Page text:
Several months ago I ran across the following twitter: Do you blog? Are you a Christian? Do you like creative non-fiction? My answer is yes to all three so I sent Amy Riley an e-mail. Amy told me about a new award, the INSPY, designed to “discover and highlight the very best in literature that grapples with expressions of the Christian faith.” She asked me to join the creative non-fiction judging panel for the creative non-fiction. I agreed.
The short-list was released on October 1st: Evolving in Monkey Town by Rachel Held Evans, A Million Miles in a Thousand Years by Donald Miller, Halfway to Each Other by Susan Pohlman, God Hides in Plain Sight by Dean Nelson, and Hear No Evil by Matthew Paul Turner. All of the authors were new to me, although I have heard of Miller’s best seller, Blue Like Jazz. From reading the blurbs, I didn’t have a sense of which book I would be drawn to, which I guess is a good place to start the process. I’ve never ‘judged’ a book before and found that I read each one with a much more critical eye. There are exclamation points in the margins or comments such as “needless tangent” and “pacing shift too abrupt.”
I entered the discussions last week with a couple of favorites and a top choice, Evolving to Monkey Town. Many Christians, including myself, don’t have a dramatic conversion story. We weren’t drug dealers, evil bosses or abusive people, we simply grew up in the church. For us, there is a time when we transition from accepting the faith of our families to finding a faith of our own. That transition can be subtle or rocky, quick or lifelong. For Evans it was tumultuous and she showed great courage in sharing it so honestly in her book. As I stated in the INSPY Award press release:
Evans’ Evolving in Monkey Town chronicles the author’s move from complete acceptance of the faith of her childhood, through a desolate period of questioning, arriving at a renewed conviction about the love of God. Interweaving her own tale with the views of people she meets, Evans juxtaposes all of the voices about God in her life. Evans’ honesty in telling her faith journey impressed us along with how much her love of the Lord imbued the entire narrative.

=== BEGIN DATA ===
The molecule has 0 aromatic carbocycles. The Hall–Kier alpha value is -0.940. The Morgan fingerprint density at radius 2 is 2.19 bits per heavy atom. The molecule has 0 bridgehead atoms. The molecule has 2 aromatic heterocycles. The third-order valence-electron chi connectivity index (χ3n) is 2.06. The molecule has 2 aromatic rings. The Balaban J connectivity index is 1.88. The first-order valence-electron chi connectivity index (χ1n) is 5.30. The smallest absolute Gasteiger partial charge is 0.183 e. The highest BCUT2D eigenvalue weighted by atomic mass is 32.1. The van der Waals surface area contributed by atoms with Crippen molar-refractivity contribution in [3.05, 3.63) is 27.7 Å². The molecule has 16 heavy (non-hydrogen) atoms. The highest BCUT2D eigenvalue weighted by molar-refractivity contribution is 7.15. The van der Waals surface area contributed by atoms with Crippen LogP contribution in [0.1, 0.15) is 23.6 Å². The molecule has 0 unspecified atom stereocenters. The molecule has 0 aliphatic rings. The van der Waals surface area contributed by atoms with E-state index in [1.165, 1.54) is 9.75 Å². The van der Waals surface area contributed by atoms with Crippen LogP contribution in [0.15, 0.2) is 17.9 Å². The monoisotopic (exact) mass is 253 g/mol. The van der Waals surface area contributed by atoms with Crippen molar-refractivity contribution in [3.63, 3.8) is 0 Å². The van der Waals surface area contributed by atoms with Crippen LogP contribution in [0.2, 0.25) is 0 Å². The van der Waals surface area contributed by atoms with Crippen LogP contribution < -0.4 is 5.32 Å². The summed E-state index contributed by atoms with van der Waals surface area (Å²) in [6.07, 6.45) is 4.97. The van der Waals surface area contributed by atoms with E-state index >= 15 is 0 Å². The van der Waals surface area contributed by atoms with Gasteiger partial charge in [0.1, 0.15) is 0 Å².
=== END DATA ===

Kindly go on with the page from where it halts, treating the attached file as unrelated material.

In an interview on the INSPY Award website, Evans described why she writes about her faith journey:
For me, the biggest challenge in writing about my faith is that it is always changing. Like a lot of twenty-somethings, I’m going through that quarter-life reevaluation of things, struggling through some difficult questions about life and faith and Christianity. So rather than sharing these grand spiritual insights with my readers, I find myself writing about the highs and lows of the faith journey, the view from wherever I happen to be. As it turns out, this ever-evolving approach to faith is a bit more universal than I originally thought, because readers seem to really connect with the idea that faith is less about certainty and more about risk. So the challenge is also the benefit. I’ve made my readers feel less alone in the journey, and now I feel less alone too. And isn’t that the point of writing? To feel less alone?
I found it delightful to read about Evans faith journey. She asks the questions that many Christians mull over without dictating an answer. In fact, that’s one of the points of her book, to spend less time insisting on the answer and more time explore the questions with God. Congratulations to Rachel Held Evans on winning the first INSPY Award for creative non-fiction.